• In its ruling, the CNIL found that Google LLC had failed to (1) comply with the transparency and notice requirements of the GDPR and (2) obtain valid consent from users. With respect to the transparency obligations, the CNIL found that the disclosures provided by Google were not easily accessible for users and that information was spread between several documents. According to the CNIL, these documents included multiple buttons and links on which users had to click to access additional information, requiring sometimes up to 5 or 6 actions to obtain the relevant information about the data processing. In addition, the CNIL found that the description of the purposes (such as providing personalized services in terms of content and ads, ensuring the security of the services and products, and providing and developing services) and the types of data processed for these purposes were too vague. In the CNIL’s view, those descriptions could not allow users to understand the extent of the data processing carried out by Google and its consequences. The CNIL also found that the privacy policy was not clear with respect to the legal basis for processing personal data for ad personalization purposes (i.e., users’ consent). Further, the CNIL found that, for a certain type of data, the information provided did not include a specific retention period or the criteria that would allow users to determine that period.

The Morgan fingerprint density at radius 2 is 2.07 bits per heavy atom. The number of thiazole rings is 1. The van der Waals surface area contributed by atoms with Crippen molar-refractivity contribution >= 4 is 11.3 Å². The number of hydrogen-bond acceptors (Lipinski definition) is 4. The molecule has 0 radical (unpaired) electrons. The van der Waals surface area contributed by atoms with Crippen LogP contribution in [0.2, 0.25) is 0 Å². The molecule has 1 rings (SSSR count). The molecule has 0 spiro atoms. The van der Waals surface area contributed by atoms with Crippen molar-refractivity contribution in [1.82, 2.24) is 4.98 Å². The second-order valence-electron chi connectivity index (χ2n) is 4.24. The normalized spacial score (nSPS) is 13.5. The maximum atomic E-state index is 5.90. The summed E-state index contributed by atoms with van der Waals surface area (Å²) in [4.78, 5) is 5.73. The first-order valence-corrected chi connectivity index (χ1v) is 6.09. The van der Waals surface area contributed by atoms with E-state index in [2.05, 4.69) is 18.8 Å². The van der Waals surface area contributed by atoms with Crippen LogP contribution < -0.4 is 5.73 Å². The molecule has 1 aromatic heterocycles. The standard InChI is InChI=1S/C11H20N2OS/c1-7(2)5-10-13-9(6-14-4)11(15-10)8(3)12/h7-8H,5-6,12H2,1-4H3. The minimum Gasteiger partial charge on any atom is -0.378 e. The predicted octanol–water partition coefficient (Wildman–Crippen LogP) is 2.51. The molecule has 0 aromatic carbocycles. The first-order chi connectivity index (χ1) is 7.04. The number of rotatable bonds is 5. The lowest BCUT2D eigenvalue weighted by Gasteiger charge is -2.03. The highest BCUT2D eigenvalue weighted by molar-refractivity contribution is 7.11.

• With respect to consent, the CNIL found that, in light of the above, users’ consent for ad personalization purposes was not sufficiently informed since the information was diluted across several documents. In addition, the CNIL also found that users’ consent was not specific or unambiguous, as required by the GDPR. The CNIL noted that it was possible for users to modify some of the options associated with their Google account and to configure the display of personalized ads by ticking a box. However, in the CNIL’s view, consent was not unambiguous as the boxes in question were pre-checked by default. In this respect, the CNIL stated that unambiguous consent requires a clear affirmative action from users (e.g., by checking a box that is not pre-checked). Further, the CNIL found that consent was not specific as, before creating an account, users were asked to consent to all the processing operations carried out by Google based on consent, as further described in Google’s privacy policy. The CNIL stated that consent is specific only if it is given distinctly for each purpose.

CNIL’s Sanction

In setting its fine at €50 million, the CNIL considered the following:

  • The fact that the alleged violations relate to essential principles of the GDPR and are therefore particularly serious;
  • The fact that the alleged violations are still occurring and constitute continuous breaches of the GDPR;
  • The importance of the Android operating system in the French market; and
  • The extent of the data processing operations covered by the privacy policy presented to users when creating a Google account during the configuration of their Android mobile phone, considering the number of Google services involved and the variety of data processed via, or in relation to, the Android operating system.

The CNIL imposed its fine upon Google LLC but addressed its decision to Google France SARL in order to enforce its decision. Google LLC may appeal this decision within four months before France’s highest Administrative Court (Conseil d’Etat).